SLIDESHOW: Click here for a look back at 20 years of JD Events
“When life looks like easy street, there is danger at your door,” sings Jerry Garcia in the Grateful Dead song, “Uncle John’s Band.” Two years ago, these are the lyrics that popped into the mind of Joel Davis, Founder and CEO of JD Events (JDE). It was January 2020, and my wife and I had just traveled to Cambodia and Thailand for 15 days, the longest vacation we had ever taken. The future looked extremely bright for JDE at that time,” he said.
A few days after returning home, COVID-19 took the industry by storm and everything dimmed. Davis is no stranger to adversity. He founded his company in January 2002, a few months after the 9/11 terrorist attacks on the World Trade Center and Pentagon. Davis sat down with Trade Show Executive on January 18, the 20th anniversary of the formation of his company, to talk about what it has been like to be a small business owner the last two decades. “As a businessperson, you’re always looking around the next bend, but you are mostly looking for what can go wrong in the market you serve, what can go wrong with your show. I never really considered the whole world shutting down and people not being able to congregate,” Davis said.
One thing that has not wavered is his optimism. “I’m very bullish on the future. The pandemic — a global shutdown, the inability to gather — has been the ultimate test for the trade show industry. It has taught people how important it is to be face to face, how valuable it is to do business in person and that it’s an incredibly resilient industry.”
Two decades after starting JD Events, there is still talk about virtual replacing in-person gatherings. Davis doesn’t pay it any heed.
“Virtual shows have had a two-year opportunity to demonstrate that they are able to replace or replicate face to face, and it’s clear to me that they are not. It has been proven that exhibitors don’t do well at virtual shows. Virtual can work for some educational events, but it can’t replace meeting face to face with buyers and sellers — being able to see, touch, smell, taste products, and look people in the eye and do business in person.”
JD Events spun off from Imark Communications in Janary 2002, with a show called ad:tech.
“After 9/11, so many shows, especially tech shows, were in trouble. The internet bubble had just burst and the economy was in the tank. Then 9/11 happens and there was the fear of more terrorist attacks and the drumbeat had started for war in Afghanistan. There was a lot of worry and gloom-and-doom out there. I proposed to Imark that we spin off ad:tech and I would manage the show for a management fee. Thus, JD Events was born with cash flow and a seasoned team in place from day one. I started my new business based on a concept I called the incubator model.”
He had been devising this business plan for months – starting new shows in emerging markets, turning shows around, and buying fixer-uppers that he would make profitable and then sell to larger trade show organizations.
He was taking a risk. “I was rolling the dice at a precarious time. I had a group of friends and family investors, but I was also using the majority of our life savings to start this business. It was a contrarian thing to do in that environment. The fact that it worked and that we proved the concept that an incubator model can be successful, and we’ve been doing it for 20 years makes me so proud.”
JD Events started with a team of six and has never had more than 14 full-time employees. “The whole concept of the incubator was by design to always be small — to stay nimble and entrepreneurial so that we could be capable of launching and building from scratch,” Davis explained. “I always wanted to be in no more than three or four markets at a time. I believe in the power of focus, and that’s why our team has never gotten that big.”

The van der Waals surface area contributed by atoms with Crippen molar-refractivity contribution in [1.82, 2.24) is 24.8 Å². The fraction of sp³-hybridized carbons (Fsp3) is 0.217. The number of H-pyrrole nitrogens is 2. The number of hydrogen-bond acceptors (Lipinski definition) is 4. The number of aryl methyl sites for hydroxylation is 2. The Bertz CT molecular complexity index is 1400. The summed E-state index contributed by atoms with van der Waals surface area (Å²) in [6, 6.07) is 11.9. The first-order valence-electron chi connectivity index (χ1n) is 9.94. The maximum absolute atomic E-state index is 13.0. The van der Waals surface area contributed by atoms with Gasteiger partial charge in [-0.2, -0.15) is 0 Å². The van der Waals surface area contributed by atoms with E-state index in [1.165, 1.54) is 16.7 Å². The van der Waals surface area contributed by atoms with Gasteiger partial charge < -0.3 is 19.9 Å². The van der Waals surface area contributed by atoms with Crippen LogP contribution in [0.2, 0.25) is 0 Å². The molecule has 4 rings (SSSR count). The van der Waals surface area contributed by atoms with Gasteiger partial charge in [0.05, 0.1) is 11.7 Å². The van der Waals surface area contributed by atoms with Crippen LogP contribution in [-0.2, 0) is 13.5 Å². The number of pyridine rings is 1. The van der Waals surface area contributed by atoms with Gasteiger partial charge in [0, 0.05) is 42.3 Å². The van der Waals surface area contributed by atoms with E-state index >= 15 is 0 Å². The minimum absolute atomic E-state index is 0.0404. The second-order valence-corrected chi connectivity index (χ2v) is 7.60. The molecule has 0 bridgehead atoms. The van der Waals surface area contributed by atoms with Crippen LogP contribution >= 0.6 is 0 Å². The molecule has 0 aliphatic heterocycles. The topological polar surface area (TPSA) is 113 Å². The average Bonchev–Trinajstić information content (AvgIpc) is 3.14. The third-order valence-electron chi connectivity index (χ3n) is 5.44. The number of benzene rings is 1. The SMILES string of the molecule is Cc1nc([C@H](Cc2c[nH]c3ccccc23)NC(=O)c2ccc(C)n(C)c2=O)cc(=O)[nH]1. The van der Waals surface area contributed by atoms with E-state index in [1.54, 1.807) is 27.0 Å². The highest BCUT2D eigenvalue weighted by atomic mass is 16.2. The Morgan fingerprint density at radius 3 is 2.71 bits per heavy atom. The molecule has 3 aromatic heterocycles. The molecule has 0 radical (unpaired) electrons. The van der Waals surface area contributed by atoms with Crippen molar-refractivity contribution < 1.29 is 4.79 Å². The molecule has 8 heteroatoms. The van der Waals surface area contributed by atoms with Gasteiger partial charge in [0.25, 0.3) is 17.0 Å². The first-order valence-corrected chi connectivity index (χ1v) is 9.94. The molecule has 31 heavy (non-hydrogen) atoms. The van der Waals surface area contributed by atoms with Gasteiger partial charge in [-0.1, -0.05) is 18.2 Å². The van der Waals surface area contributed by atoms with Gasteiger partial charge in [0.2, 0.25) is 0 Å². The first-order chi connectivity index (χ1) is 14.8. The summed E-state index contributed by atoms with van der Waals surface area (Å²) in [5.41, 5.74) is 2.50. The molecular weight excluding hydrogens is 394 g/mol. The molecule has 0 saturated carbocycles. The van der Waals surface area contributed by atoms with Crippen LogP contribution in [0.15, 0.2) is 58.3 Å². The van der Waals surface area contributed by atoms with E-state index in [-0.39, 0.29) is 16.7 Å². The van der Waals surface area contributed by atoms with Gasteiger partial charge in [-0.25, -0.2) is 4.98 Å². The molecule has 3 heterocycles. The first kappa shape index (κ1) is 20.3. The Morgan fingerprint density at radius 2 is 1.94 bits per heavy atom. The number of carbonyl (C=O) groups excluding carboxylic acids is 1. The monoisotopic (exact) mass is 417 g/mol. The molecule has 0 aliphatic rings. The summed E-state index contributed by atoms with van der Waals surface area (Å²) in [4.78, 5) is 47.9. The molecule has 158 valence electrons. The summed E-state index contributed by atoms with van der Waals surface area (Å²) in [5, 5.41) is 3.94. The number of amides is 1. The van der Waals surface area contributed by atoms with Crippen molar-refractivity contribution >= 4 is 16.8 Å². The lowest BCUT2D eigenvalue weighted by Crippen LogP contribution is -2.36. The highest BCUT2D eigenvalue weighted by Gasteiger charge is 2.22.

Has Davis witnessed a great deal of change the last two decades? “I feel like the more things change, the more they stay the same,” he said. “The fundamental principles of trade shows haven’t changed in that we create industry gatherings where buyers and sellers meet face to face in an educational and networking-rich environment. How we do this has changed due to the emergence of technology. We have new tools to use to engage with our industries digitally year round, and we have more data and analytics to sell and market more intelligently. This didn’t exist 20 years ago. At that time, we were basically creating a mailing list and sending out a ton of mail and crossing our fingers. We’ve gotten smarter, we’ve gotten more tech savvy, we’ve gotten more efficient.”
He considers navigating the past two years as one of his proudest accomplishments. “We were really moving in a good direction in the winter of 2020, and then seemingly overnight we were facing an existential crisis and fighting for our survival,” he explained. “There were some dark times during that, I won’t lie, but the fact is we have a special team that stuck together through furloughs and salary cuts, and everyone sacrificed personally. Everyone believed in our business and our brands held up through all this. We were in good markets and those markets stayed healthy, and we came up with lots of creative ways to engage with our communities online in all sorts of different ways; different in each space based on our customer’s needs. And our original investors stepped up and helped us raise new capital, which was the oxygen that we needed to stay in business until we could start holding events again in the fall of 2021.”
What does the future hold? “We came out of 2021 with momentum and are feeling very optimistic about our growth potential in 2022 and beyond. I’m blessed to be surrounded by an amazing, talented team of hard-working trade show professionals who have proven they can overcome any obstacle.”
Reach Joel Davis at (203) 371-6322 or email@example.com